How to drain a home radiator

Updated February 21, 2017

Draining a home radiator is necessary when you have to change a radiator or take a malfunctioning one in for service. A radiant heating system works by circulating hot water through a network of pipes and radiators in your house. As the water passes through the radiator, it heats up the radiator fins, which warm the surrounding air. The water is then passed back to the boiler to be reheated and start the cycle again.

Turn off the power for the heater. You can do this either at the heater or at the circuit breaker that controls the heating power.

To protect the floor, place a dropcloth or sheet of plastic underneath the radiator you will be draining.

Shut off the inlet valves at either end of the heater. In most installations, one of these will be a thermostat-type knob that you can turn by hand, while the other will have to be closed with a wrench or pliers.

Open the bleed screw at the top of the radiator with the bleed wrench.

Locate the drain valve for the radiator. In most cases, the drain valve will be installed on either the inlet or outlet valve. It will be mounted horizontally rather than vertically like the inlet or outlet valve. Place a bowl or container under the valve and open it with a wrench. Allow the bowl to fill. Close the valve and empty the bowl when needed. If you don't have a drain valve, you can drain the radiator by emptying it through the union joint.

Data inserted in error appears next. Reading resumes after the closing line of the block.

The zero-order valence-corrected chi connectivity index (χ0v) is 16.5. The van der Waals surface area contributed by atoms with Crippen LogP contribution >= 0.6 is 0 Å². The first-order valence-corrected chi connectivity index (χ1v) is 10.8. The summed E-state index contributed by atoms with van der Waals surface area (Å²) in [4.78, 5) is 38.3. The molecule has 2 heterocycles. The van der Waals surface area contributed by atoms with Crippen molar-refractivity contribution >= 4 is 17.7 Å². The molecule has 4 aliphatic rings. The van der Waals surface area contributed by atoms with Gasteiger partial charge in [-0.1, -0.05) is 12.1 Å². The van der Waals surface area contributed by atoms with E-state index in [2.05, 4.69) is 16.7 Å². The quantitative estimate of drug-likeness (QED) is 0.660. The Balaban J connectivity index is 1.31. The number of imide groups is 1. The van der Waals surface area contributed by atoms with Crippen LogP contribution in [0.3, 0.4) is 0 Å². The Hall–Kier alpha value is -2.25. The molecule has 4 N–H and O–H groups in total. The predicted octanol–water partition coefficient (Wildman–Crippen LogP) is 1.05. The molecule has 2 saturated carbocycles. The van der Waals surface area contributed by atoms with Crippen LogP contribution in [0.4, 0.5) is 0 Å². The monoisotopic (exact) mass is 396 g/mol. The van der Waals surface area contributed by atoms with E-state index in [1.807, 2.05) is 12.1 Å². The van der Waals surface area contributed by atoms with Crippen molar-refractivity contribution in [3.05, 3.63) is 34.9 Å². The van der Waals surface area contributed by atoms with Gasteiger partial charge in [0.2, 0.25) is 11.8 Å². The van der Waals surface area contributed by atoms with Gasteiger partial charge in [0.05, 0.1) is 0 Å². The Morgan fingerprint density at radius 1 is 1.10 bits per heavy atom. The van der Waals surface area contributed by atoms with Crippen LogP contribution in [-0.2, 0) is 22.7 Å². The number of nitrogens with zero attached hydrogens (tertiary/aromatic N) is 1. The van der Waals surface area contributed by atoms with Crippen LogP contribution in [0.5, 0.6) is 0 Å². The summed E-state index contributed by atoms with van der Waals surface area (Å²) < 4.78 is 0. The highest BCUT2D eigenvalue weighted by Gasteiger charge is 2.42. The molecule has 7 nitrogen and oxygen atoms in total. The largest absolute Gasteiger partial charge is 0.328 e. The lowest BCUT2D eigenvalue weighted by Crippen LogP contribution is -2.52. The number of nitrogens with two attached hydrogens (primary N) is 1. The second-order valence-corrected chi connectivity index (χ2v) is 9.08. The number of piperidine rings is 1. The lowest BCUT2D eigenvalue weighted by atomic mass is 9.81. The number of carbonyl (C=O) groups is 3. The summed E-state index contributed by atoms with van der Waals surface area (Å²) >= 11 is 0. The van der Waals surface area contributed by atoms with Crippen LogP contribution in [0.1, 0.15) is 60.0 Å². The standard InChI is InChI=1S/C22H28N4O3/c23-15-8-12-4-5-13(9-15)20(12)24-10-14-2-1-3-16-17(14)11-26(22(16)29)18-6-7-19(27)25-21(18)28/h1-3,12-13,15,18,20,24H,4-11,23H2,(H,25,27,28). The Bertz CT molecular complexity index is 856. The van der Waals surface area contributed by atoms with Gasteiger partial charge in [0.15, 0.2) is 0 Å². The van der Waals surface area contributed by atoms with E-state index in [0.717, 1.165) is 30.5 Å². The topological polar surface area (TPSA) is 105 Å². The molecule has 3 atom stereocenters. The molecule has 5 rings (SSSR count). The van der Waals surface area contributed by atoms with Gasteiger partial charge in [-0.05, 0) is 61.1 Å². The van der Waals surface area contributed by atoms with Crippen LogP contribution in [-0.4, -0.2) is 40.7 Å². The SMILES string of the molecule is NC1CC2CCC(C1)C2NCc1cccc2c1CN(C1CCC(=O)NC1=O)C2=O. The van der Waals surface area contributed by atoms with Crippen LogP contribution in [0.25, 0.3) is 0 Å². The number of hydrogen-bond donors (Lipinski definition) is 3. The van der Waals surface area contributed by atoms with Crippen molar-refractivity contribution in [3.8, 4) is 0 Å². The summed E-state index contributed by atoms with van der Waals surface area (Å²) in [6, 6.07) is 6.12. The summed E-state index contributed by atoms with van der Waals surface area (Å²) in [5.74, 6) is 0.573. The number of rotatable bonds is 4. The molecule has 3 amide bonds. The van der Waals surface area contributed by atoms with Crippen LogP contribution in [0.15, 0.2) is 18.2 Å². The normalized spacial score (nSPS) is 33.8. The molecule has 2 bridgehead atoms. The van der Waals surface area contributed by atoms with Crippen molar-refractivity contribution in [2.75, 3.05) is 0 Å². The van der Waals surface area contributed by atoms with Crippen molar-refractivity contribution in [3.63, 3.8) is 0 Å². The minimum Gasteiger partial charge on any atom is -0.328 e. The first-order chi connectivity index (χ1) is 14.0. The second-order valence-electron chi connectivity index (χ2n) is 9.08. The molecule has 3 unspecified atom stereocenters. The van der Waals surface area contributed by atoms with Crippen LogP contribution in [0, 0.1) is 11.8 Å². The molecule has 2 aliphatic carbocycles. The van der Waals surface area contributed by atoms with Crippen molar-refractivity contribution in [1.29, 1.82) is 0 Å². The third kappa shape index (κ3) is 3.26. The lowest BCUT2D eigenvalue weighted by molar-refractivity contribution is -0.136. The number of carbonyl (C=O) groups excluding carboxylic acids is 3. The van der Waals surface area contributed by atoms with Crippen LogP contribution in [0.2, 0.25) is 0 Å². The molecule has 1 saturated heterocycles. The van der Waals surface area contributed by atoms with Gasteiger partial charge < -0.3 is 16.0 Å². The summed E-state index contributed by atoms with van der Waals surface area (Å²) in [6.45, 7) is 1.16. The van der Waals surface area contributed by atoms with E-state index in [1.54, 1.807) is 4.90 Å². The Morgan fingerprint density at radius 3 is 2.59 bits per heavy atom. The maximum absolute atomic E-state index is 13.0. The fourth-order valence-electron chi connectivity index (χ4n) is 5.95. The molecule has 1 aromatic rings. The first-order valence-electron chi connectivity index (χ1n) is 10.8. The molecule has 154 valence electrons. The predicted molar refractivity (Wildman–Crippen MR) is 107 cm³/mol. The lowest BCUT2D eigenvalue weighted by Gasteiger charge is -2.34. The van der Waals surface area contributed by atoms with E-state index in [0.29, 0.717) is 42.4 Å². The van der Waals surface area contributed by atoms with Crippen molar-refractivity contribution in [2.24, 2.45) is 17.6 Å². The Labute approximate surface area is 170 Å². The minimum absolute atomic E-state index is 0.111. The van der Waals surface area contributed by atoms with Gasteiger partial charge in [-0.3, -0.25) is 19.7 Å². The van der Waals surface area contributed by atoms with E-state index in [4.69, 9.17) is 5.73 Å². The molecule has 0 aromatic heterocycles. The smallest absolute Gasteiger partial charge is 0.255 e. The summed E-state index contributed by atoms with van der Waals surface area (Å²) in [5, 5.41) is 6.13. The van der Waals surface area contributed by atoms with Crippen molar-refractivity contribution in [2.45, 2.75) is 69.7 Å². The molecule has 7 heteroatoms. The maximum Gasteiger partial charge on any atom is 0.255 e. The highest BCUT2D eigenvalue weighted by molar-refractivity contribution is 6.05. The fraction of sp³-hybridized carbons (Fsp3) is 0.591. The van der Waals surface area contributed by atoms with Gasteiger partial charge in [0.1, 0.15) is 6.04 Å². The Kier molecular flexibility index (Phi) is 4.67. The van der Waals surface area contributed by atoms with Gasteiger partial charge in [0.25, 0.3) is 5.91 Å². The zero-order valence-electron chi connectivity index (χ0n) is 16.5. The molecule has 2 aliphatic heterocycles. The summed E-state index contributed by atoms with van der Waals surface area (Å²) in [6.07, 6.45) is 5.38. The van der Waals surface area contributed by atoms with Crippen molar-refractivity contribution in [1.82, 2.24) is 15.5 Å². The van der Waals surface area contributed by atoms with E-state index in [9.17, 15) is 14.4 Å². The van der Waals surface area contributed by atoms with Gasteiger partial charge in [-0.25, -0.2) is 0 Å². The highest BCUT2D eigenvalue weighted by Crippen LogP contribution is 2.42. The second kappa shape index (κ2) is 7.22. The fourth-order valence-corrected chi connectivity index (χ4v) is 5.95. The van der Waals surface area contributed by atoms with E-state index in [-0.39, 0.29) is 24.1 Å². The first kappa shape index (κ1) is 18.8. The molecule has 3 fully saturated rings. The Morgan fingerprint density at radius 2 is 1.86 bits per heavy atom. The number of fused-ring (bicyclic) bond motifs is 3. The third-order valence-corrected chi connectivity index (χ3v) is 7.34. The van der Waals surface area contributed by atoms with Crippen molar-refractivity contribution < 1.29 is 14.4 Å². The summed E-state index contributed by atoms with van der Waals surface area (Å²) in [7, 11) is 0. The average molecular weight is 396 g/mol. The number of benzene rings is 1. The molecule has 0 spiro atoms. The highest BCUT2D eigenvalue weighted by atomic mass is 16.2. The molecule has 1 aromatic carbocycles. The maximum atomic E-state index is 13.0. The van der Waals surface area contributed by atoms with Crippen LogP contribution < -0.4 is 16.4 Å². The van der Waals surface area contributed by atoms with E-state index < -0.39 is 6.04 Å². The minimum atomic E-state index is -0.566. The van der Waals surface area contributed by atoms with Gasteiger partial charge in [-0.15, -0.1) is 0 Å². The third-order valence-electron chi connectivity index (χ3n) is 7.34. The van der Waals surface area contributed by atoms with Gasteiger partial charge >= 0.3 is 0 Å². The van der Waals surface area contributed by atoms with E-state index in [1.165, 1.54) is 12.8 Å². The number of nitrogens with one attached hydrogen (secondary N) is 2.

To drain the radiator by emptying it through the union joint, use a pair of wrenches to disconnect the radiator from the union joints where the radiator meets the inlet and outlet valves. Use one wrench to hold the valve steady while you unscrew the union joint with the other wrench. Keeping the valve steady helps prevent the pipes from being damaged.

Unscrew the radiator from any brackets holding it to the wall. Lift up on the radiator to remove.


Allow the water inside the heating system to cool for an hour or so if it is in use prior to draining.

Things You'll Need

  • Plastic sheet/dropcloth
  • Wrench
  • Bleeding wrench
  • Bowl/container
  • Pliers
  • Screwdriver
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About the Author

Nathan McGinty started writing in 1995. He has a Bachelor of Science in communications from the University of Texas at Austin and a Master of Arts in international journalism from City University, London. He has worked in the technology industry for more than 20 years, in positions ranging from tech support to marketing.